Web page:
When you need help with your Colorado mortgage and want to approach an investor, be sure to choose one with a good reputation when you ask for Colorado Foreclosure Advice.
Don’t engage with someone who approaches you by finding your default filing listed in public records. It could be a scam.
When your lender notices that you are behind on your mortgage payments and must catch up, it is stressful enough as it is. The last thing you need when your life has hit this point is to have someone come with the promise of help, only to have different and less honorable intentions.
If you have been approached with a letter, an email, or a knock on the door from someone who offers ‘Colorado Foreclosure Advice’ it is best to ignore their offer. There are very few legitimate companies that approach their customers. You should be able to find a Colorado real estate company that has a reputation with local people, or can be found in real estate directories.
They should have an office with a real address and a phone with someone who answers in person. In other words, the company will look like a real company and may even be part of your local chamber of commerce or the Better Business Bureau.
Colorado Real Estate Investors can often help with these situations, but be sure to choose a reputable and known investor that won’t distract you and take advantage of your stressful situation.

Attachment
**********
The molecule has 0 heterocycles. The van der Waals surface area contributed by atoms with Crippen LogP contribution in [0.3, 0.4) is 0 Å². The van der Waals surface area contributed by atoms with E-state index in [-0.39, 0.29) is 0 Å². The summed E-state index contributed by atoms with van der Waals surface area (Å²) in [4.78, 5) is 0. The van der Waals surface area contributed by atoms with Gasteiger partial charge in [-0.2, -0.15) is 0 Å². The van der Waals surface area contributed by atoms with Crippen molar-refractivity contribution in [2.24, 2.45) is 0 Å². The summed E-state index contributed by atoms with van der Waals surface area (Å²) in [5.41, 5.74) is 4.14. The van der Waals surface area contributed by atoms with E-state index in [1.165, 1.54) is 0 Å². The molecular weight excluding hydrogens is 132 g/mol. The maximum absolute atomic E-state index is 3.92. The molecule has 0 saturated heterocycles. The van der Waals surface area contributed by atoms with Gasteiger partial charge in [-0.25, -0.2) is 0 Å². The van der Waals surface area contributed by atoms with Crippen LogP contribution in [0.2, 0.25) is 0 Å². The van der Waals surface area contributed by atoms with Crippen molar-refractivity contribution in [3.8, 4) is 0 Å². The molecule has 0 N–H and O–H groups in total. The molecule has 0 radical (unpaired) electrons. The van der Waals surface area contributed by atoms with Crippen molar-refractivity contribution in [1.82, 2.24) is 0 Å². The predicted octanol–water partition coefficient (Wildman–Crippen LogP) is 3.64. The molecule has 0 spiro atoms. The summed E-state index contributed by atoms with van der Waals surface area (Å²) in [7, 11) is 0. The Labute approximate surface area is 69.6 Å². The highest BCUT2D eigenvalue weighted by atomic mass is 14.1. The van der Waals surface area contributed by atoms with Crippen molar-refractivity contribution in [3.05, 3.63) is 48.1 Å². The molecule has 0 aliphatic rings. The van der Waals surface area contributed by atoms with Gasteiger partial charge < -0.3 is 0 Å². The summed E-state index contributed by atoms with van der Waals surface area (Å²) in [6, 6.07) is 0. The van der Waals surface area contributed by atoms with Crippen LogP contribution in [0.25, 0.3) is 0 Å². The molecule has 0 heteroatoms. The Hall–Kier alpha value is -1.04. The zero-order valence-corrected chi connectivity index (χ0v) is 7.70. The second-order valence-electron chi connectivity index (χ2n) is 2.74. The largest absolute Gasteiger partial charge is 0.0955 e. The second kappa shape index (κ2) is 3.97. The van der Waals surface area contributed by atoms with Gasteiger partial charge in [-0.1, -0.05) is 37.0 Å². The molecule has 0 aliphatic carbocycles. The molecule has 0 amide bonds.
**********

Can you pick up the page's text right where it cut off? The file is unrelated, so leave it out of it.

Some of the scams that have been uncovered by law enforcement all across the nation involve a complete theft of the homeowner’s property through one method or another.
The homeowner, at wit’s end and afraid of foreclosure, will put their trust in these people whose aim it is to take full advantage of their victims while professing to help. In one scam, the ‘investor’ approaches the homeowner and offers to bring their mortgage up to date by paying the lender what is owed. The homeowner then is able to stay in the house and buy it back from the company that bailed them out when able.
The family stays in the home and all is well – or so it appears. In the meantime, the homeowner signs their home over to the scammer, who collects a smaller amount of ‘rent’ from the original owner and is passing it along to the lender.
In reality they don’t pay anything at all to the lender, and the house is foreclosed on as originally scheduled. The scammer now has the money that the homeowner was paying them and is long gone and so is the house.
Look for a good reputation if you must ask for Colorado foreclosure advice and beware of anyone who approaches you with an offer of help.